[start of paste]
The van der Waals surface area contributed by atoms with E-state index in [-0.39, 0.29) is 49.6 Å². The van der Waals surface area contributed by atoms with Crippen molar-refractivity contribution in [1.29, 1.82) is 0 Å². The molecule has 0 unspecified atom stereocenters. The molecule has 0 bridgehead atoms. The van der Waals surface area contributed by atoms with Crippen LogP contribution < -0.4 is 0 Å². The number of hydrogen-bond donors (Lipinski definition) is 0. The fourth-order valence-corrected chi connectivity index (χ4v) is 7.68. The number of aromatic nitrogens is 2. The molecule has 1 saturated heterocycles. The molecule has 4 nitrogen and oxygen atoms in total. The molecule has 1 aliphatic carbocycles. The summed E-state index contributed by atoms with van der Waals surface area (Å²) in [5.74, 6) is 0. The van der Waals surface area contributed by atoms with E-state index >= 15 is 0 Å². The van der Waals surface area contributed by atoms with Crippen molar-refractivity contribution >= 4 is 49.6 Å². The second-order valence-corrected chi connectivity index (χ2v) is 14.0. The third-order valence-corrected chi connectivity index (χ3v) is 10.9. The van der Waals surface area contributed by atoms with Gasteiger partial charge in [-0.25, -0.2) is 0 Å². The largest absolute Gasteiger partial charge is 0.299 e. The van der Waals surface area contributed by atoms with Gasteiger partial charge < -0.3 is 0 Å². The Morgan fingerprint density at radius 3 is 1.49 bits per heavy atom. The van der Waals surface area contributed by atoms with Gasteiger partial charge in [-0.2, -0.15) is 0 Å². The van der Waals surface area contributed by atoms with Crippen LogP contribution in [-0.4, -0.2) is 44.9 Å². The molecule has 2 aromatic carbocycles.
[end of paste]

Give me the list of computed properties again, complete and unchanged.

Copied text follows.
The van der Waals surface area contributed by atoms with E-state index in [-0.39, 0.29) is 49.6 Å². The van der Waals surface area contributed by atoms with Crippen molar-refractivity contribution in [1.29, 1.82) is 0 Å². The molecule has 0 unspecified atom stereocenters. The molecule has 0 bridgehead atoms. The van der Waals surface area contributed by atoms with Crippen LogP contribution < -0.4 is 0 Å². The number of hydrogen-bond donors (Lipinski definition) is 0. The fourth-order valence-corrected chi connectivity index (χ4v) is 7.68. The number of aromatic nitrogens is 2. The molecule has 1 saturated heterocycles. The molecule has 4 nitrogen and oxygen atoms in total. The molecule has 1 aliphatic carbocycles. The summed E-state index contributed by atoms with van der Waals surface area (Å²) in [5.74, 6) is 0. The van der Waals surface area contributed by atoms with E-state index >= 15 is 0 Å². The van der Waals surface area contributed by atoms with Crippen molar-refractivity contribution >= 4 is 49.6 Å². The second-order valence-corrected chi connectivity index (χ2v) is 14.0. The third-order valence-corrected chi connectivity index (χ3v) is 10.9. The van der Waals surface area contributed by atoms with Gasteiger partial charge in [-0.25, -0.2) is 0 Å². The largest absolute Gasteiger partial charge is 0.299 e. The van der Waals surface area contributed by atoms with Gasteiger partial charge < -0.3 is 0 Å². The Morgan fingerprint density at radius 3 is 1.49 bits per heavy atom. The van der Waals surface area contributed by atoms with Gasteiger partial charge in [-0.2, -0.15) is 0 Å². The van der Waals surface area contributed by atoms with Crippen LogP contribution in [-0.4, -0.2) is 44.9 Å². The molecule has 2 aromatic carbocycles.